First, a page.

"It's the end of the world," said Jessie. "There isn't anything."

"We've got another month," I said. "There's time."

"Fine," and I knew I had won the argument.


She called in to Waffle House, on the way back to our apartment.

"Blair?" she said, when she reached him. "I...I can't do it anymore. There's only a month."

A pause.

"I understand," she said, quietly. "Fine. Best of luck to you, too."

She hit the button, hung up on the call.

"Well?"

"I'm free," Jess said. "Blair's closing the restaurant," and she lapsed into silence again.


Back at the apartment, we didn't talk. We loaded up the car with what we thought we'd want, what we thought we'd need -- my sleeping bags, the camp stove, the canned food and bottled water we had in the house (we had no idea where we were going, after all). I grabbed headphones, clothes, the last note from Mom, her ashes in their sturdy pine box.

"What on Earth are we doing?" asked Jess. "This place looks like a tornado hit it. What are we doing?"

"Living," I said, throwing the last of my clothes into an old backpack. "Come on."

She trailed after me, down to the car.

"Shouldn't there be more than this?" she asked, when we finished loading everything. "Like -- shouldn't there be someone else, someone to spend the end of the world with...?"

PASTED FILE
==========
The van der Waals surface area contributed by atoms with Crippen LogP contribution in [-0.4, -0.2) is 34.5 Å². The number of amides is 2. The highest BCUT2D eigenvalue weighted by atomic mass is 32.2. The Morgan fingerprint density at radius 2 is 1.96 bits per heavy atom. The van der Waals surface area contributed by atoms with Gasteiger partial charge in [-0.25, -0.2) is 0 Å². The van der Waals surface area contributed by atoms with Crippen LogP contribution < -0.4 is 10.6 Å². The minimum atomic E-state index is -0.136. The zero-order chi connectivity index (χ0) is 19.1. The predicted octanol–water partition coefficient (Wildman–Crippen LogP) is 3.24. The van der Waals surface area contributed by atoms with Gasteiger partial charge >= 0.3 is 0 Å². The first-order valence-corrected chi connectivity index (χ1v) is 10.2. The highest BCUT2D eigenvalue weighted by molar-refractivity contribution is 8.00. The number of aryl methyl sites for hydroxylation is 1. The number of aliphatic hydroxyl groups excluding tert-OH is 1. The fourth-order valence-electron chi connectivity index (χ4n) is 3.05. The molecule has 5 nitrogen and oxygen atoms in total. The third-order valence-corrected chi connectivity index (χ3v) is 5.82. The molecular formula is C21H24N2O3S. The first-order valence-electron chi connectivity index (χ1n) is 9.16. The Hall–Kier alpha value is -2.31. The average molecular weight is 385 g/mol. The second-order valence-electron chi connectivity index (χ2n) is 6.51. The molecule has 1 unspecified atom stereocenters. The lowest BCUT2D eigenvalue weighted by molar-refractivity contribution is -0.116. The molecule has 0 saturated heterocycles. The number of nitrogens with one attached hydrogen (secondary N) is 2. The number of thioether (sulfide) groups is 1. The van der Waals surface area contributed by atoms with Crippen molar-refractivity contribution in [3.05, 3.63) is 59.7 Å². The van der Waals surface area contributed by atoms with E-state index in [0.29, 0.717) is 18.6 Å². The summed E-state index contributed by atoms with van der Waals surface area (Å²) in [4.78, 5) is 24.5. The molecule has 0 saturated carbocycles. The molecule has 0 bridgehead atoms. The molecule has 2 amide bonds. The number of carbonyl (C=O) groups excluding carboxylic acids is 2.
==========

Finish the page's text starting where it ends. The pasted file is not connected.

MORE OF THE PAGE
"There's just us," I said, more bravely than I felt. "We've been friends six years. Neither of us has any family. Who would you rather spend the end of the world with?"

Jessie grimaced. "When you put it that way..."

"It sounds grim," I said, "but I'm serious: this is it. We don't get another chance. We don't get a do-over. We don't get to go back and fix everything, do it right or wrong or over again. We're making a mess of it, but that's life."

"Four to six weeks," said Jessie. "Another two months, if we're lucky."

"My mom didn't even get that," I said, and shoved my backpack into the trunk. "Come on."

I buckled the box of her ashes into place with a seatbelt.

"East or west?" I asked Jess, sliding into the driver's seat.

She hesitated, standing outside the car, then climbed into the passenger's side. "West," she said, finally. "I've always wanted to see the Grand Canyon."

"West it is," I said, and I floored it, on the way out of our apartment parking lot, on the way to the end of the world.



fiction, unless the world has suddenly ended and no one told me...

I love the idea behind the Waffle House Index. I honestly think that Waffle House would stay open until the bitter end -- or until they no longer had staff.

I wanted to roll it into another idea for a story I had, in which someone's grief at losing their mother is suddenly overshadowed by the end of the world -- the connections we forge and the decisions we make when we are tempered by the worse things a person can live through.

Thank you for reading.